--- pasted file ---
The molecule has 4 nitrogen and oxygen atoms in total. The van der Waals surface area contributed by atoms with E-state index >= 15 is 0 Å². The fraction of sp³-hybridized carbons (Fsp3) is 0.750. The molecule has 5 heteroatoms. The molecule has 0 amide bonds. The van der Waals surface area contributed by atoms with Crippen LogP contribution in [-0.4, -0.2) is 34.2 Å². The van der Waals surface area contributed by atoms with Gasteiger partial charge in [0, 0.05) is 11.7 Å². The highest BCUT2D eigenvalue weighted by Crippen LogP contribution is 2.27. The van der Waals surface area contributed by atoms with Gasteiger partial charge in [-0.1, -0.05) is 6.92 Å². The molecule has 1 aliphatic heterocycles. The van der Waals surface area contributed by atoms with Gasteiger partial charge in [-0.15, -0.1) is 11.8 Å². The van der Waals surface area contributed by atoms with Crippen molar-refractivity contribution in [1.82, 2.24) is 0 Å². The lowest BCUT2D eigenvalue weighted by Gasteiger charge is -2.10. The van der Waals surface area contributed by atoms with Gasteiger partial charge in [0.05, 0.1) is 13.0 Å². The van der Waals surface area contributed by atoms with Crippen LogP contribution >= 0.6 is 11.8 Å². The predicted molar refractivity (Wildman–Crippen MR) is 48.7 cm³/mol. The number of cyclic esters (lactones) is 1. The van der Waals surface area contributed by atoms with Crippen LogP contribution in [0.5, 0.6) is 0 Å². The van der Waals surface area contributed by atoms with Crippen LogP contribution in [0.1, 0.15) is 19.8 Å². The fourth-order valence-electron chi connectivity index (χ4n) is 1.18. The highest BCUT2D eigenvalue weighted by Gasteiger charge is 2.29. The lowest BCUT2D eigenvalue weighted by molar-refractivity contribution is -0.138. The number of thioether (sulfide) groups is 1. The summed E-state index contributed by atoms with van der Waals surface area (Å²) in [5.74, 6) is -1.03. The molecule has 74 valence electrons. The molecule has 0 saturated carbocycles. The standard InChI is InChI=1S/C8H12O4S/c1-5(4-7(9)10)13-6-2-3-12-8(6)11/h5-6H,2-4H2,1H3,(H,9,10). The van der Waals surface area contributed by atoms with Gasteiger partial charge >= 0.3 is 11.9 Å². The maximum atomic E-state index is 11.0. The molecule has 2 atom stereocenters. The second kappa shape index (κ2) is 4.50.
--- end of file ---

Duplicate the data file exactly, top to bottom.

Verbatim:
The molecule has 4 nitrogen and oxygen atoms in total. The van der Waals surface area contributed by atoms with E-state index >= 15 is 0 Å². The fraction of sp³-hybridized carbons (Fsp3) is 0.750. The molecule has 5 heteroatoms. The molecule has 0 amide bonds. The van der Waals surface area contributed by atoms with Crippen LogP contribution in [-0.4, -0.2) is 34.2 Å². The van der Waals surface area contributed by atoms with Gasteiger partial charge in [0, 0.05) is 11.7 Å². The highest BCUT2D eigenvalue weighted by Crippen LogP contribution is 2.27. The van der Waals surface area contributed by atoms with Gasteiger partial charge in [-0.1, -0.05) is 6.92 Å². The molecule has 1 aliphatic heterocycles. The van der Waals surface area contributed by atoms with Gasteiger partial charge in [-0.15, -0.1) is 11.8 Å². The van der Waals surface area contributed by atoms with Crippen molar-refractivity contribution in [1.82, 2.24) is 0 Å². The lowest BCUT2D eigenvalue weighted by Gasteiger charge is -2.10. The van der Waals surface area contributed by atoms with Gasteiger partial charge in [0.05, 0.1) is 13.0 Å². The van der Waals surface area contributed by atoms with Crippen LogP contribution >= 0.6 is 11.8 Å². The predicted molar refractivity (Wildman–Crippen MR) is 48.7 cm³/mol. The number of cyclic esters (lactones) is 1. The van der Waals surface area contributed by atoms with Crippen LogP contribution in [0.5, 0.6) is 0 Å². The van der Waals surface area contributed by atoms with Crippen LogP contribution in [0.1, 0.15) is 19.8 Å². The fourth-order valence-electron chi connectivity index (χ4n) is 1.18. The highest BCUT2D eigenvalue weighted by Gasteiger charge is 2.29. The lowest BCUT2D eigenvalue weighted by molar-refractivity contribution is -0.138. The number of thioether (sulfide) groups is 1. The summed E-state index contributed by atoms with van der Waals surface area (Å²) in [5.74, 6) is -1.03. The molecule has 74 valence electrons. The molecule has 0 saturated carbocycles. The standard InChI is InChI=1S/C8H12O4S/c1-5(4-7(9)10)13-6-2-3-12-8(6)11/h5-6H,2-4H2,1H3,(H,9,10). The van der Waals surface area contributed by atoms with Gasteiger partial charge >= 0.3 is 11.9 Å². The maximum atomic E-state index is 11.0. The molecule has 2 atom stereocenters. The second kappa shape index (κ2) is 4.50.